As for the non-application cloud services, I stay as far away from them as I can. Google is not your friend, they are there to exploit you via your personal information. If you're OK with giving them full access to your life you go for it. I'm not going to give them anything and I'm not going to put my life and work in their hands for safe keeping. They are in bed with the NSA so use at your own risk.

                      Comment


                      • #12
                        Originally posted by Billy Hill View Post
                        Where they are available to anyone with the will to exploit.

                        Public AND private clouds can be affected by both malicious attacks and infrastructure failures such as power outages.

                        Things like Session Riding, Virtual Machine Escapes, Insecure Cryptography/Data Transfers, Insecure APIs and Malicious Insiders is only a fraction of the risks involved with cloud computing whether it's public OR private.

                        As for the non-application cloud services, I stay as far away from them as I can. Google is not your friend, they are there to exploit you via your personal information. If you're OK with giving them full access to your life you go for it. I'm not going to give them anything and I'm not going to put my life and work in their hands for safe keeping. They are in bed with the NSA so use at your own risk.
                        Billy,

                        I will likely be castigated for my belief but I will say this regardless. I agree with everything you've said in the above statement. I am retired military and we (active duty and retired) have been WARNED by Command, on a monthly bases, to stay clear of FaceBook, Tweeter, and other types of social media. Though I have nothing that could be considered "really important or sensitive" on my computer, I don't want ANY GOVERNMENT messing with my computer be they city, county, state, federal or any foreign governmental agency. Chances are, they have been inside my files more times than I care to know BUT I don't want them there and I WON'T make it easy for them. I've been around the "Horn" and I've seen the "White Buffalo". I don't TRUST any government. Period!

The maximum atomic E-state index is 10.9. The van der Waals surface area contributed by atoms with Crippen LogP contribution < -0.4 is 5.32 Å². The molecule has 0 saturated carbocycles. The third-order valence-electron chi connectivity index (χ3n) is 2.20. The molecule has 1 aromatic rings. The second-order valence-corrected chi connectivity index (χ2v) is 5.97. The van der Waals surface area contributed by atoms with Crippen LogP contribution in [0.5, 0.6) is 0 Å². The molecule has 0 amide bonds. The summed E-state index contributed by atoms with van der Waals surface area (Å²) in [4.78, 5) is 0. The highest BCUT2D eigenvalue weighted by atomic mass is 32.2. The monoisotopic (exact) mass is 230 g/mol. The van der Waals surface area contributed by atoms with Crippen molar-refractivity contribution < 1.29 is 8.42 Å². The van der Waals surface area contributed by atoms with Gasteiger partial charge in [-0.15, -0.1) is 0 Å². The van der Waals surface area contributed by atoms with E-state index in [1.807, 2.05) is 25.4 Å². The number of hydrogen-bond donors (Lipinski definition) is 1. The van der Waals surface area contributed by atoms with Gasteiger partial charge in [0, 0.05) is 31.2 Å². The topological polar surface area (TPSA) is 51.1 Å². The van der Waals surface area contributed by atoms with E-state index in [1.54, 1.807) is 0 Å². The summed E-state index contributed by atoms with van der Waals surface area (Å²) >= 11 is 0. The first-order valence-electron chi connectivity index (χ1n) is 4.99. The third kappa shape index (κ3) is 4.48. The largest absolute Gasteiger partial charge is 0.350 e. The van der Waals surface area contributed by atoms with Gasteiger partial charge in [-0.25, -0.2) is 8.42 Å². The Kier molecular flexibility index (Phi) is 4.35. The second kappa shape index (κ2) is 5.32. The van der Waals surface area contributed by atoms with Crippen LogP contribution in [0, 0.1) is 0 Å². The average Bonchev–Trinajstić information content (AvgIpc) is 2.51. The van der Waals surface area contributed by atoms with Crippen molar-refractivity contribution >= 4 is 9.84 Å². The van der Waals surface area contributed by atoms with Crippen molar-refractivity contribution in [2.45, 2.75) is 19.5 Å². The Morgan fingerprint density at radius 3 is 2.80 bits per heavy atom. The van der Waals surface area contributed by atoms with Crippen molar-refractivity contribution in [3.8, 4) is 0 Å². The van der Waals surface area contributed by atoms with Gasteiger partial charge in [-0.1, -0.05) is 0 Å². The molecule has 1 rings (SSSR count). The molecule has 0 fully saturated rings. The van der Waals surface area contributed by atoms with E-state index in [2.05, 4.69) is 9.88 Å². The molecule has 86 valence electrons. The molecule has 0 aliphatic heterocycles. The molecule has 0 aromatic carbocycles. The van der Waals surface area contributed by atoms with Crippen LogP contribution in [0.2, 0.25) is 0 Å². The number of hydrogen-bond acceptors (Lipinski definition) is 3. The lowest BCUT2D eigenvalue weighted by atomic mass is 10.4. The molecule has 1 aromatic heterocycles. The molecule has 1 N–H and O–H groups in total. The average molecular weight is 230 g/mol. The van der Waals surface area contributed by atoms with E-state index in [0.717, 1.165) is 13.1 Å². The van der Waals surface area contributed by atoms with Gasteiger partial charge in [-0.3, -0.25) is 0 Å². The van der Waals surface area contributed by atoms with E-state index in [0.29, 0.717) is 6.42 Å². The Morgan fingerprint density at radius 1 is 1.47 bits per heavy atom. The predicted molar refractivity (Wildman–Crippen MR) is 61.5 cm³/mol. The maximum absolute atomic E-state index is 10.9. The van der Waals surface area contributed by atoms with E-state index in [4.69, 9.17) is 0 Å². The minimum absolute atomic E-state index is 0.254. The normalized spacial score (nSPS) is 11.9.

Harold
                        For those having fought for it, Freedom has a flavor the protected will never know.
                        Freedom is only one generation away from extinction.

                        Comment


                        • #13
                          Thanks for your service Harold. I kind of went off on a tangent there, didn't I? In all honesty, I am ashamed of how we have squandered our "freedom" in the last couple of decades after all the sacrifices by people like you.

                          Anyway, back to the OP, if you can get and learn Mastercam you will be able to do just about anything you want. About the ONLY thing I've not been able to get it to do is v-carving and having my coffee ready when I get up.

                          Comment


                          • #14
                            Originally posted by DICKEYBIRD View Post
                            Hi Harold,